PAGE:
I think that fresh lemon juice just makes the flavor of the peaches pop and Meyer lemons, which are much sweeter than their more acidic cousins, are an excellent lemon to use for drinks if you can get your hands on some. I happened to have some in the fridge, so I used two of them, but good ole grocery store acidic lemons are perfectly fine to use too of course. Just be sure to test this the first time with just one of those, before adding in the juice of a second lemon. You may only want one acidic lemon, again depending on the sweetness of your peaches. Summer peaches tend to be sweeter than these early ones.

I also love using simple syrup in summer beverages, so I pretty much make up a batch and keep it stored in a mason jar in my fridge to have on hand anytime the urge strikes say, for a homemade sno-cone, or a cherry limeade, or maybe one of those iced tea cocktails. Of course, if you need to use artificial sweeteners, there's not a single thing wrong with making that substitution, and, if you aren't up to making a simple syrup, regular granulated sugar is just fine.

By the way, if you love peaches but hate the peeling part of them, let me tell you about your new best friend. in case you haven't already met. A soft skin peeler.

Couple of swipes and easy peachy! Okay. I know that was corny, but seriously, this gadget makes such an easy job of peeling peaches, it's fast and there's no having to fool around with that whole boiling and shocking thing. It's a perfect gadget for tomatoes too.

Admittedly the peeler doesn't get a huge workout in the winter months, but, with the early fruits and veggies we're getting in abundance, I've already used it numerous times this spring. Not only does it save time, but it cuts away such a tiny and thin strip of skin that you reserve more of the fruit, so there's much less waste. It's become one of my favorite gadgets! I purchased mine through Amazon last year using my Prime Membership free shipping, while I was ordering some other kitchen stuff. You can purchase through my store here, where I share all of my favorite gadgets, cooking tools and cookbooks, or look for it at your local home goods store next time you're out and about. If you love soft skin fruits like peaches and tomatoes, you will love having this gadget this summer.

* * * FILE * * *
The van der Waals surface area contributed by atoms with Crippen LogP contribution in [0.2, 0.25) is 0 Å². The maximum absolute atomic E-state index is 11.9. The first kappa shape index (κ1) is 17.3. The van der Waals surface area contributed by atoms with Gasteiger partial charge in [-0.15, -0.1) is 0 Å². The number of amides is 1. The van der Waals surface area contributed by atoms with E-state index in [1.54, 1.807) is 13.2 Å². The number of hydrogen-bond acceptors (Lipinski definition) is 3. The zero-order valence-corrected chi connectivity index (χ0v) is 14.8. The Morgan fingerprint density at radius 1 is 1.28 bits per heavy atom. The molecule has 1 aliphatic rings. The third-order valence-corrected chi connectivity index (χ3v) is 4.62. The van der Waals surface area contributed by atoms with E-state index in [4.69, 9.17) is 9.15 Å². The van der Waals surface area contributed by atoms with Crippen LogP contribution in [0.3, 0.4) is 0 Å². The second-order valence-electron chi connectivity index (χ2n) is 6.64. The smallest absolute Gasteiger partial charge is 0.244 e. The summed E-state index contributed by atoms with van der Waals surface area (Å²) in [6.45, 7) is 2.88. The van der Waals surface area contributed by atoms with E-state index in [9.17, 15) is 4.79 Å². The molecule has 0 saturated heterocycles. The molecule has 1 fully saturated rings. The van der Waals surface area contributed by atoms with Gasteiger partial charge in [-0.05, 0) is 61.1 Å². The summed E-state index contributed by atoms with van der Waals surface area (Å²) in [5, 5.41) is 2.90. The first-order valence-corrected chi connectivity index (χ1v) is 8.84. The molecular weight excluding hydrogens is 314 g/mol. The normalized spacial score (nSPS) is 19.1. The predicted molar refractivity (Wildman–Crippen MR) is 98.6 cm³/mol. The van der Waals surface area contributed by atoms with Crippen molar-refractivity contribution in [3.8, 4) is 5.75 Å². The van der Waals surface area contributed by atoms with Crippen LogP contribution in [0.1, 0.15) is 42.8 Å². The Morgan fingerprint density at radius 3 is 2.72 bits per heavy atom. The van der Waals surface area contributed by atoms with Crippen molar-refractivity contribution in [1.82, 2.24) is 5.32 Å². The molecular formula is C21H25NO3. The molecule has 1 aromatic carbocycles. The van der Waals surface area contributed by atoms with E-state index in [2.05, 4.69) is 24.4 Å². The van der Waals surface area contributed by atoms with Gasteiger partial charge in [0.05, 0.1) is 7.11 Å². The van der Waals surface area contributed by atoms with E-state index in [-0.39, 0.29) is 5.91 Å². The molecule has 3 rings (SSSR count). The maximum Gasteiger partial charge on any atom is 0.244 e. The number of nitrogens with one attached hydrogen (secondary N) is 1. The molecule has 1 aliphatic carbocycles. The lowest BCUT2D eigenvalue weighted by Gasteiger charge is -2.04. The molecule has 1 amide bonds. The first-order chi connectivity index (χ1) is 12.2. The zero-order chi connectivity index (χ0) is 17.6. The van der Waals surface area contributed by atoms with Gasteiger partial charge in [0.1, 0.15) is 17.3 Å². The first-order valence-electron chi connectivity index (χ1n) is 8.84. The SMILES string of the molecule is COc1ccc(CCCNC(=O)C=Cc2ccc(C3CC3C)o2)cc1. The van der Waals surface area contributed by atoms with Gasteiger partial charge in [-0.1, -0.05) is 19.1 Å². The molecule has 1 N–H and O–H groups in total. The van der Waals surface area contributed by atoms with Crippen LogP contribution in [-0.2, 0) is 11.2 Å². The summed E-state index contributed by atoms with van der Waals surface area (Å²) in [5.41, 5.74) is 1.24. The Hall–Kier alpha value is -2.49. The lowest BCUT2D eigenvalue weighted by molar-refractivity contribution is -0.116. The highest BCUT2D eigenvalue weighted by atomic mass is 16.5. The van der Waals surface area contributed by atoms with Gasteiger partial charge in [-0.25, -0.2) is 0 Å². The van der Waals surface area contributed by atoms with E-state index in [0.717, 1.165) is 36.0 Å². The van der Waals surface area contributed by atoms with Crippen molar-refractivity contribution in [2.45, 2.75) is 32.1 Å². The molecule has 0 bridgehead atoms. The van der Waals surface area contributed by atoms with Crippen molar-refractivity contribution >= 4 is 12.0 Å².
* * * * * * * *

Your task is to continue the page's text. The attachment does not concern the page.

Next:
Early peaches are generally speaking on the smaller side, so instead of giving you peaches in numbers, I've written them in by the pound, so be sure to use that scale at your market. Remember those? I use them, but I rarely see anybody else using them. Yesterday this lady was piling a ton of these huge first of the season Creole tomatoes in a bag that I wondered if she realized they were still priced a little high at $1.69 a pound! She never even looked at the scale. I also have a counter scale at home I purchased during one of my past lives of dieting and I actually do still use it a lot. Another handy gadget. Hey, if I had one of those big dream walk-in pantries, I'd probably have one just like this in there to be honest!

Photo: Xpressscales.com
So peel and pit those peaches and put them into the bowl of your food processor or blender. I'm using my Ninja that Santa brought me last year and which, with little exception, has pretty much as taken the place of my clunky food processor ever since.

This next step is optional - if you don't mind a lot of pulp in your drinks. Personally, I like to push it through a mesh strainer to get most of the puree, but leave behind the larger pieces of pulp. I like a little pulp with some drinks, but not too much. It's a texture thing for me.